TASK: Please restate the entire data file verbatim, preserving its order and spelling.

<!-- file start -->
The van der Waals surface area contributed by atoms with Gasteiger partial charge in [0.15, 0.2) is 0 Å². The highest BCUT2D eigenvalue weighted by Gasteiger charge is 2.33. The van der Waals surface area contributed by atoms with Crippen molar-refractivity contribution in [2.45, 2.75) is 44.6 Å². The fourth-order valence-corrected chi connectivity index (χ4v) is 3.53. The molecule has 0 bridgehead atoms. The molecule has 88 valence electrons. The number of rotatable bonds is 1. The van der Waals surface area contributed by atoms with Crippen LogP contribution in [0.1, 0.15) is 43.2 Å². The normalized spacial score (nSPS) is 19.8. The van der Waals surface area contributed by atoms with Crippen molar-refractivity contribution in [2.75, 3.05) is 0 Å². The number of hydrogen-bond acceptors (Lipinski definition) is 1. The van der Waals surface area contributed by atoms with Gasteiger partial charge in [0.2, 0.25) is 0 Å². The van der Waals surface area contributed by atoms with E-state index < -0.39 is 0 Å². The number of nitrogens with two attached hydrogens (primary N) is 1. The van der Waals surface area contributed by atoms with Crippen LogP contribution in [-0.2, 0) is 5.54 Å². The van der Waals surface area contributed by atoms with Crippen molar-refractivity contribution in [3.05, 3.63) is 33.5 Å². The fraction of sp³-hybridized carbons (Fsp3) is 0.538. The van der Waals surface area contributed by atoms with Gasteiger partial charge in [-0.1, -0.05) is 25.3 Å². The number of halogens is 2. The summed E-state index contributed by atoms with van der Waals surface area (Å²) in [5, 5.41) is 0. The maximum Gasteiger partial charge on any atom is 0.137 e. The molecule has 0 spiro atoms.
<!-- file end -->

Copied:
The van der Waals surface area contributed by atoms with Gasteiger partial charge in [0.15, 0.2) is 0 Å². The highest BCUT2D eigenvalue weighted by Gasteiger charge is 2.33. The van der Waals surface area contributed by atoms with Crippen molar-refractivity contribution in [2.45, 2.75) is 44.6 Å². The fourth-order valence-corrected chi connectivity index (χ4v) is 3.53. The molecule has 0 bridgehead atoms. The molecule has 88 valence electrons. The number of rotatable bonds is 1. The van der Waals surface area contributed by atoms with Crippen LogP contribution in [0.1, 0.15) is 43.2 Å². The normalized spacial score (nSPS) is 19.8. The van der Waals surface area contributed by atoms with Crippen molar-refractivity contribution in [2.75, 3.05) is 0 Å². The number of hydrogen-bond acceptors (Lipinski definition) is 1. The van der Waals surface area contributed by atoms with Gasteiger partial charge in [0.2, 0.25) is 0 Å². The van der Waals surface area contributed by atoms with E-state index < -0.39 is 0 Å². The number of nitrogens with two attached hydrogens (primary N) is 1. The van der Waals surface area contributed by atoms with Crippen LogP contribution in [-0.2, 0) is 5.54 Å². The van der Waals surface area contributed by atoms with Crippen molar-refractivity contribution in [3.05, 3.63) is 33.5 Å². The fraction of sp³-hybridized carbons (Fsp3) is 0.538. The van der Waals surface area contributed by atoms with Gasteiger partial charge in [-0.1, -0.05) is 25.3 Å². The number of halogens is 2. The summed E-state index contributed by atoms with van der Waals surface area (Å²) in [5, 5.41) is 0. The maximum Gasteiger partial charge on any atom is 0.137 e. The molecule has 0 spiro atoms.